Businesses are used to providing employees with interactive systems that allow them to query and analyse data, but offering customers that same degree of interactivity is rather less common, especially in the consumer space.
However, a recently launched service from UK bank Lloyds TSB is based on the idea that extending analytical functions to customers is a way to improve engagement and loyalty.
Money Manager is a free, web-based service that allows account holders to conduct simple analyses of their expenditure. For example, they can group payments into various categories – e.g. shopping or home – and plot charts showing their overall spending over time.
Lloyds is not the first to launch such a product – online banks First Direct and Egg already offer similar functionality. But its decision to do so reveals that the evolution of company websites from passive information portals to feature-rich online applications is becoming a mainstream concern.
“Lloyds TSB sees the digital channel as a key driver of customer engagement,” says the bank’s head of digital, David Fleming. “This is just one step in our digital transformation journey which will deliver enhanced online services to customers.”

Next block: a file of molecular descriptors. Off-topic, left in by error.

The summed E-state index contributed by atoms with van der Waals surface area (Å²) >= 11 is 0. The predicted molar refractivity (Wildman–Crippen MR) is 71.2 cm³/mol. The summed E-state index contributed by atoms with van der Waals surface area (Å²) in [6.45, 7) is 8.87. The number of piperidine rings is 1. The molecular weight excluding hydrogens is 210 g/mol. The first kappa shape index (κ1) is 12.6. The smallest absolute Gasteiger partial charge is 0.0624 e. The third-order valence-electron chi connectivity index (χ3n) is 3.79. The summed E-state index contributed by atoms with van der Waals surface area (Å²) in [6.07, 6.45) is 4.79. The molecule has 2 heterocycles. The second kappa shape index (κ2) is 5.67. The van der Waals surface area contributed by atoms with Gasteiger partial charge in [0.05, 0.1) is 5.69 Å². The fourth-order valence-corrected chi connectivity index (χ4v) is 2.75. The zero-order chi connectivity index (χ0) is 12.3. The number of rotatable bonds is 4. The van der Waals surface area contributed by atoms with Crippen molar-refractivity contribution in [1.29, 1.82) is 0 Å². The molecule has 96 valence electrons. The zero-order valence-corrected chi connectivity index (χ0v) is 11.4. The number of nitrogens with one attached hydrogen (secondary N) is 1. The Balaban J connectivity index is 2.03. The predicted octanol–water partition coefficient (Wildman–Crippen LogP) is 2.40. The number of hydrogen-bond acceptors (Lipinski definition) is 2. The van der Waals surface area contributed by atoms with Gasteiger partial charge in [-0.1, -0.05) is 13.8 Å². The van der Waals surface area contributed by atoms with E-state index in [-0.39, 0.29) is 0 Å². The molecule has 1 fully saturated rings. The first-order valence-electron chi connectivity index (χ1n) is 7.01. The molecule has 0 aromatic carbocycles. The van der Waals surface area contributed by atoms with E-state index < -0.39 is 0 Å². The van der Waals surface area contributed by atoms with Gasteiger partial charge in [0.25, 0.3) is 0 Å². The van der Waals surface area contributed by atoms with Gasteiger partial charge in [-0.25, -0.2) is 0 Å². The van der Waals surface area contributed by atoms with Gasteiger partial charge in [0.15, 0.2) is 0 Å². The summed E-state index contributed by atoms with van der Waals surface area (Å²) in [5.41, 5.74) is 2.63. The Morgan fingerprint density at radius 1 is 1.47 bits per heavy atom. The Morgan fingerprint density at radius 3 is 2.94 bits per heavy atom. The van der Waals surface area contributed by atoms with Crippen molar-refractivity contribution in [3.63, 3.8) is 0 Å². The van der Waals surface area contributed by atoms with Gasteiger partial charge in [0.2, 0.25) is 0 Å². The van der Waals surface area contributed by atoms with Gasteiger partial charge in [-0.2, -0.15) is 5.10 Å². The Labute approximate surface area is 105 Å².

The project to build the system was led by Lloyds’ digital transformation team, which coordinated development resources both inside and outside the organisation.
It began with a simple proposition: that visualising finances in an easy way would help customers understand their spending habits. The team started with a generic design for a personal finance management system, and worked iteratively with the business to develop what Fleming claims is a “market-leading” solution.
“The requirements phase made heavy use of visualisation and iteration to ensure the buy-in of the stakeholders,” he explains.
“We also conducted a number of research activities to gain customer insight and feedback on the proposed solution.”
Using existing foundations
The system was built using Lloyds TSB’s existing Java-based web infrastructure. Some of the data is drawn from systems that already existed, Fleming says, but it also required new repositories to be built. “We leveraged some existing analytics capabilities, which were enhanced,” he adds.
Money Manager has been rolled out to customers gradually, starting at the beginning of the year, and is now being promoted with a TV advertising campaign. “Due to the scale of the platform and the nature of customer usage of the service, the solution needed to be designed and tested to meet high levels of scalability and availability,” says Fleming.
He says that more than half of customers using the service rate it as either excellent of very good, although if testimonies from customers on consumer forums are to be believed, Lloyds TSB was still ironing out some bugs after launch.
Money Manager can be seen as the culmination of a number of trends shaping customer-facing IT: consumer appetite for data visualisation; the increasing interactivity of websites; and the application of Agile and iterative web development methodologies to outwardly visible systems.
Fleming says the collaborative nature of the development project kept it focused on the benefit to customers: “The Money Manager service was a true example of the business and IT teams working together to deliver something that was clearly customer driven.”